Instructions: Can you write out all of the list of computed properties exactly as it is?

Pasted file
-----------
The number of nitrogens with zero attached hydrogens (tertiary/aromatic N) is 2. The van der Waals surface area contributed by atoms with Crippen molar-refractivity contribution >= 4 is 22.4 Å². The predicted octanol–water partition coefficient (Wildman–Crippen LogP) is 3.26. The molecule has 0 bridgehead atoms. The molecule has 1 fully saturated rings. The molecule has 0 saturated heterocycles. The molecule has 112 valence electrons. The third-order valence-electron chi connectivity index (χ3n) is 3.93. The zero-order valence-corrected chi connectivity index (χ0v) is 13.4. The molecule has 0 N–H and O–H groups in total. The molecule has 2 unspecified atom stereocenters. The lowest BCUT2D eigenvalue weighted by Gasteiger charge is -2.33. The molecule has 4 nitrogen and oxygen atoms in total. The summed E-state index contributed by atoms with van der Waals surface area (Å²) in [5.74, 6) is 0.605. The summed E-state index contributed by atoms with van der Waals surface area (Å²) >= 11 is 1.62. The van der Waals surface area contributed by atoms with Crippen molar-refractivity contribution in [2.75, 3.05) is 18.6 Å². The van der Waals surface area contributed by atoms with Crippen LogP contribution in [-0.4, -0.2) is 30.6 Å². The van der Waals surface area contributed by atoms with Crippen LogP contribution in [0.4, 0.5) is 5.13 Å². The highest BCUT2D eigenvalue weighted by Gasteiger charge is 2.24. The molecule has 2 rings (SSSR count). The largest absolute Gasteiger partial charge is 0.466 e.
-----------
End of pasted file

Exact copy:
The number of nitrogens with zero attached hydrogens (tertiary/aromatic N) is 2. The van der Waals surface area contributed by atoms with Crippen molar-refractivity contribution >= 4 is 22.4 Å². The predicted octanol–water partition coefficient (Wildman–Crippen LogP) is 3.26. The molecule has 0 bridgehead atoms. The molecule has 1 fully saturated rings. The molecule has 0 saturated heterocycles. The molecule has 112 valence electrons. The third-order valence-electron chi connectivity index (χ3n) is 3.93. The zero-order valence-corrected chi connectivity index (χ0v) is 13.4. The molecule has 0 N–H and O–H groups in total. The molecule has 2 unspecified atom stereocenters. The lowest BCUT2D eigenvalue weighted by Gasteiger charge is -2.33. The molecule has 4 nitrogen and oxygen atoms in total. The summed E-state index contributed by atoms with van der Waals surface area (Å²) in [5.74, 6) is 0.605. The summed E-state index contributed by atoms with van der Waals surface area (Å²) >= 11 is 1.62. The van der Waals surface area contributed by atoms with Crippen molar-refractivity contribution in [2.75, 3.05) is 18.6 Å². The van der Waals surface area contributed by atoms with Crippen LogP contribution in [-0.4, -0.2) is 30.6 Å². The van der Waals surface area contributed by atoms with Crippen LogP contribution in [0.4, 0.5) is 5.13 Å². The highest BCUT2D eigenvalue weighted by Gasteiger charge is 2.24. The molecule has 2 rings (SSSR count). The largest absolute Gasteiger partial charge is 0.466 e.